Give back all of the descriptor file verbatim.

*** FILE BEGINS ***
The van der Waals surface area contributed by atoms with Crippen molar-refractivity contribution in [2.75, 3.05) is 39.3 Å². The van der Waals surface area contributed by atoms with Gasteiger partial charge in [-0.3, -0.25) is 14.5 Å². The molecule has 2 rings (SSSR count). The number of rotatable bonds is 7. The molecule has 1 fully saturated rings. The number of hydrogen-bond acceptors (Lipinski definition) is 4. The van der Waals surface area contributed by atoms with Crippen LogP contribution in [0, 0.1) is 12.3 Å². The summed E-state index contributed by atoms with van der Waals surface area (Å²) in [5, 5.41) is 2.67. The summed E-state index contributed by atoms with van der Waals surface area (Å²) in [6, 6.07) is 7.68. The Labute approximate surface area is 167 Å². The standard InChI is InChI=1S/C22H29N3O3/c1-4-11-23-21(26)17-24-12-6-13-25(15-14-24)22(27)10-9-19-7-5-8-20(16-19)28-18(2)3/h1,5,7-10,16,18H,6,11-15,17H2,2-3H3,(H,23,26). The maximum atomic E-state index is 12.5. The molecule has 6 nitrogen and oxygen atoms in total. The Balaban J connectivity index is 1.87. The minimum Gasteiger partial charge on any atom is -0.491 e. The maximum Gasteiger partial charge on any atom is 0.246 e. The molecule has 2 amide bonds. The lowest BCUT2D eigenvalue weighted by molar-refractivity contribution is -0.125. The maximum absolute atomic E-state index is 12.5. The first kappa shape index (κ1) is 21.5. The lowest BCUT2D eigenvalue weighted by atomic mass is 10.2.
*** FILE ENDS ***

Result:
The van der Waals surface area contributed by atoms with Crippen molar-refractivity contribution in [2.75, 3.05) is 39.3 Å². The van der Waals surface area contributed by atoms with Gasteiger partial charge in [-0.3, -0.25) is 14.5 Å². The molecule has 2 rings (SSSR count). The number of rotatable bonds is 7. The molecule has 1 fully saturated rings. The number of hydrogen-bond acceptors (Lipinski definition) is 4. The van der Waals surface area contributed by atoms with Crippen LogP contribution in [0, 0.1) is 12.3 Å². The summed E-state index contributed by atoms with van der Waals surface area (Å²) in [5, 5.41) is 2.67. The summed E-state index contributed by atoms with van der Waals surface area (Å²) in [6, 6.07) is 7.68. The Labute approximate surface area is 167 Å². The standard InChI is InChI=1S/C22H29N3O3/c1-4-11-23-21(26)17-24-12-6-13-25(15-14-24)22(27)10-9-19-7-5-8-20(16-19)28-18(2)3/h1,5,7-10,16,18H,6,11-15,17H2,2-3H3,(H,23,26). The maximum atomic E-state index is 12.5. The molecule has 6 nitrogen and oxygen atoms in total. The Balaban J connectivity index is 1.87. The minimum Gasteiger partial charge on any atom is -0.491 e. The maximum Gasteiger partial charge on any atom is 0.246 e. The molecule has 2 amide bonds. The lowest BCUT2D eigenvalue weighted by molar-refractivity contribution is -0.125. The maximum absolute atomic E-state index is 12.5. The first kappa shape index (κ1) is 21.5. The lowest BCUT2D eigenvalue weighted by atomic mass is 10.2.